The Cellebrite Universal Memory Exchanger (UME) is a standalone phone-to-phone memory transfer and backup machine. It transfers all forms of content, including pictures, videos, ringtones, SMS, and phone book contact data. The Cellebrite UME Touch and its predecessor, the UME-36, can intermediate information between a wide range of mobile phones, smartphones and PDAs, and support all mobile operating systems, including Symbian, Windows Mobile, Palm, BlackBerry, iOS and Android.[8]

At its core, Cellebrite's UME standalone device acts as a universal data channel between two mobile devices. It extracts, reads and parses data from a source mobile device and transfers it on-the-fly to a target device without storing any data on the UME device itself. The UME can automatically determine the types of phones which are connected to it, and can re-structure the data on the fly according to the source and target phone's storage formats and data fields.

In addition to its Apploader and Device Analytics tools, in May 2012 Cellebrite introduced several new retail products and services, including a POS diagnostics tool, a cell phone buy-back program integration with its UME Touch, and a self-service point.[9]

Mobile forensics products[edit]

In 2007 Cellebrite announced a new line of products aimed at the digital forensics and investigation industry. These products were introduced under the series brand name of 'Universal Forensic Extraction Device' (UFED). The UFED system is a handheld device with optional desktop software, data cables, adapters and other peripherals; it does not require any PC software in-order to perform its tasks, although it is packaged with report management and analysis software. The UFED additionally has an integrated SIM reader, along with wireless connection options such as IrDA and Bluetooth. In its ruggedized form, with a reinforced case and rigid Electronic packaging, it can be used for in-field data extraction and analysis under adverse conditions.

Unlike its commercial counterpart, the UME, the UFED system is sold only to approved government and corporate organizations.[10] Also unlike the UME, the UFED extracts mobile device data directly onto an SD card or USB flash drives (although it does not store data within its own memory). Another major difference from the UME is found in the UFED's ability to break codes, decipher encrypted information, and acquire hidden and deleted data. This last ability earned the UFED appearances in two episodes of the TV series CSI: NY.[11][12] Additionally, the UFED has been named "Phone Forensic Hardware Tool of the Year" for four years running in the industry-renowned Forensic 4cast Awards.[13]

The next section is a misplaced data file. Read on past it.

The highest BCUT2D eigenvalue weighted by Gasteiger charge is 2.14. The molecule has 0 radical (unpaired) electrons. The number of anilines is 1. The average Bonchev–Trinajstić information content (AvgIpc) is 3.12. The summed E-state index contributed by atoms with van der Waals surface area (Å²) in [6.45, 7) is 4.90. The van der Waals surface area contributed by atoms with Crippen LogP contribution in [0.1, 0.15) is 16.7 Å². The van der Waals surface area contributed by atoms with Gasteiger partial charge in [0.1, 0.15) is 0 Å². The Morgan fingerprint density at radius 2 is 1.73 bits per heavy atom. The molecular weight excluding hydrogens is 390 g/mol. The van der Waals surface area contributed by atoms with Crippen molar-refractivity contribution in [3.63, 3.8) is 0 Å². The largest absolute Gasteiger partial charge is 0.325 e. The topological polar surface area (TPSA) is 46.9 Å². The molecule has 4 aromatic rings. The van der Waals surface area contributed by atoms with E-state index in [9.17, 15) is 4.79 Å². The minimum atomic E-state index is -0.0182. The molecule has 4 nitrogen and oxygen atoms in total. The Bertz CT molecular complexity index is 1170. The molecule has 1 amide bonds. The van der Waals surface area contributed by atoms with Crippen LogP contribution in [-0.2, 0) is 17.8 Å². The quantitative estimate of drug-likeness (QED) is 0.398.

The UFED reportedly has the widest coverage available in the mobile forensics market, with the ability to extract data from nearly 8200+ devices as of June 2012.[14] These include smartphones, PDA devices, cell phones, GPS devices and tablet computers. The UFED can extract, decrypt, parse and analyze phonebook contacts, all types of multimedia content, SMS and MMS messages, call logs, electronic serial numbers (ESN), International Mobile Equipment Identity (IMEI) and SIM location information from both non-volatile memory and volatile storage alike, in multiple international languages including Middle Eastern and European languages.[15] The UFED supports all cellular protocols including CDMA, GSM, IDEN, and TDMA, and can also interface with different operating systems' file systems such as iOS, Android OS, BlackBerry, Symbian, Windows Mobile and Palm as well as legacy and feature cell phones' operating systems.

The UFED enables its user to retrieve subject data via logical ("what you see is what you get"), file system (e.g., directories and files), or physical extractions (i.e.: hex dump, a bit-for-bit copy of a mobile device's entire storage). Physical extraction enables it to recover deleted information, decipher encrypted data, acquire information from password protected mobile applications such as Facebook, Skype, WhatsApp and browser-saved passwords. The UFED's physical extraction functionality can also overcome devices' password locks, as well as SIM pin numbers.

The UFED series comes in three distinct flavors:

  • UFED Ultimate (previously known as UFED Physical Pro) incorporates the abilities of all the other UFED versions, allowing for physical, logical, user password and file system extractions, data extraction of existing, hidden and deleted data, decipher lock codes and access and decode internal application data including: International Mobile Subscriber Identity (IMSI) history, past SIM cards used, user lock-code history and more.[16] An add-on device, UFED CHINEX, offers physical extraction and decoding for Chinese mobile phones.[17]
  • UFED Physical Analyzer is a software package that comes with the UFED Ultimate. It is meant to decode and parse physical mobile device images. It also allows for direct physical data extraction from various iOS devices, such as: iPhone, iPad 1 and iPod.[18] In 2012, UFED Physical Analyzer was awarded "Phone Forensic Software of the Year" in the Forensic 4cast Awards.[19]
  • UFED Logical allows for logical data acquisition from smartphones, feature and legacy phones.[20]